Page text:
By MADDY VITALE
A giant excavator sitting atop a barge is using its claw to scoop out black muck from lagoons and channels in Ocean City’s Snug Harbor.
Dredging of Ocean City’s channels and lagoons has remained a top priority for the city administration. The city has been spending millions of dollars in the past few years for a program to clear out the channels and lagoons.
And the latest project is underway to remove muddy sediment clogging the channels and lagoons to make boat travel easier and provide cleaner waterways.
Year-round Snug Harbor resident Sean Barnes said in an interview Tuesday that he is pleased that the city has begun dredging in his area.
Barnes, who has two boat slips, one for his sailboat and the other for his powerboat, said that dredging is much-needed in his area, and despite the city’s efforts, the lagoon off Bay Avenue between Eighth and Ninth streets continually clogs with muck.
Barnes pointed out that dredging in Snug Harbor over the years has dramatically improved navigation for boaters and created clean waters for people to raft in.
“In the summer people are floating in the lagoons and rafting. they never did that before,” he said.
Barnes, who has been in Snug Harbor since 1999 and has his captain’s license, said that another concern is property values, if the lagoons are sediment-choked making it too shallow for people to take their boats out.
Trident Marine Piling Co. of Longport was awarded a $1 million contract in the fall to dredge Snug Harbor, Glen Cove, Sunny Harbor and South Harbor.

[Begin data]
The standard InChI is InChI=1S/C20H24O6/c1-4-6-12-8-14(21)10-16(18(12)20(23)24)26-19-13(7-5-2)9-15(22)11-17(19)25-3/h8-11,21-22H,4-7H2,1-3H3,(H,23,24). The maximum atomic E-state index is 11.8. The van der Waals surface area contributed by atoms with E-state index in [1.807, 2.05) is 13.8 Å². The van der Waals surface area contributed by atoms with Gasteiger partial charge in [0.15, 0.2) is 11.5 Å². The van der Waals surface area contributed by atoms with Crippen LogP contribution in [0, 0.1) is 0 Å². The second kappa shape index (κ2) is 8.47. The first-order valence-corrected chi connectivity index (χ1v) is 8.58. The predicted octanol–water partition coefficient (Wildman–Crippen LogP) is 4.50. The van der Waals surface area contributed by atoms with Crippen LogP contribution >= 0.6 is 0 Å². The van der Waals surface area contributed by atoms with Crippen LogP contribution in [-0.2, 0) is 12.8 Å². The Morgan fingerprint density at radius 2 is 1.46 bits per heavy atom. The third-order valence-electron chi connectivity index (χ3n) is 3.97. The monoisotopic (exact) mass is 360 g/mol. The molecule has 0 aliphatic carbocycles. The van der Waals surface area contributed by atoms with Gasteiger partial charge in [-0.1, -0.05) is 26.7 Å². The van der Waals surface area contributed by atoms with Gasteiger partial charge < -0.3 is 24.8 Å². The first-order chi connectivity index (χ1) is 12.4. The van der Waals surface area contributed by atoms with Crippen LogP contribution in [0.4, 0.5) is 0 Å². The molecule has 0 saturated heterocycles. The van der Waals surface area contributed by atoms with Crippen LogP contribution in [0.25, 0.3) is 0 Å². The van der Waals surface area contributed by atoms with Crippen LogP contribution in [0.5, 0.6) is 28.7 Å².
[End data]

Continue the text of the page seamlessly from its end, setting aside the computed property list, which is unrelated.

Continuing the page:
“Trident Marine has started work on a contract that includes maintenance dredging at the mouths of Snug Harbor, Glen Cove, Sunny Harbor and South Harbor,” City spokesman Doug Bergen said. “The work at all locations will be completed before the end of March.”
Bergen explained that the work at Snug Harbor also includes removal of a defunct underwater utility cable.
Snug Harbor has had a chronic buildup of sediment over the years and as Barnes said, it has been a problematic spot because of the accumulation of sediment.
Because of that, the area, requires repeated dredging by the city to make it deep enough for bayfront homeowners to enjoy their boats.
ACT Engineers Inc. of Robbinsville, N.J., the city’s dredging consultant, oversees the 2020-2021 dredging program. ACT plans to develop plans for a “sediment trap” to capture muddy sediment in Snug Harbor.
Barnes said he hopes that the city will be able to utilize a sediment trap.
“I think that will be key,” he added.
Although sediment traps have been used before at rivers, this will be the first of its kind tested in a tidal environment in New Jersey, officials have said.
Bergen noted that the “sediment trap” proposed for Snug Harbor is an important part of the project. However, it will not be done in the initial phase of dredging.
“The city still hopes to experiment with a sediment trap outside the mouth of Snug Harbor (which is north of the Ninth Street Bridge) to prevent rapid sedimentation, but all aspects of that project are not yet fully permitted,” Bergen added.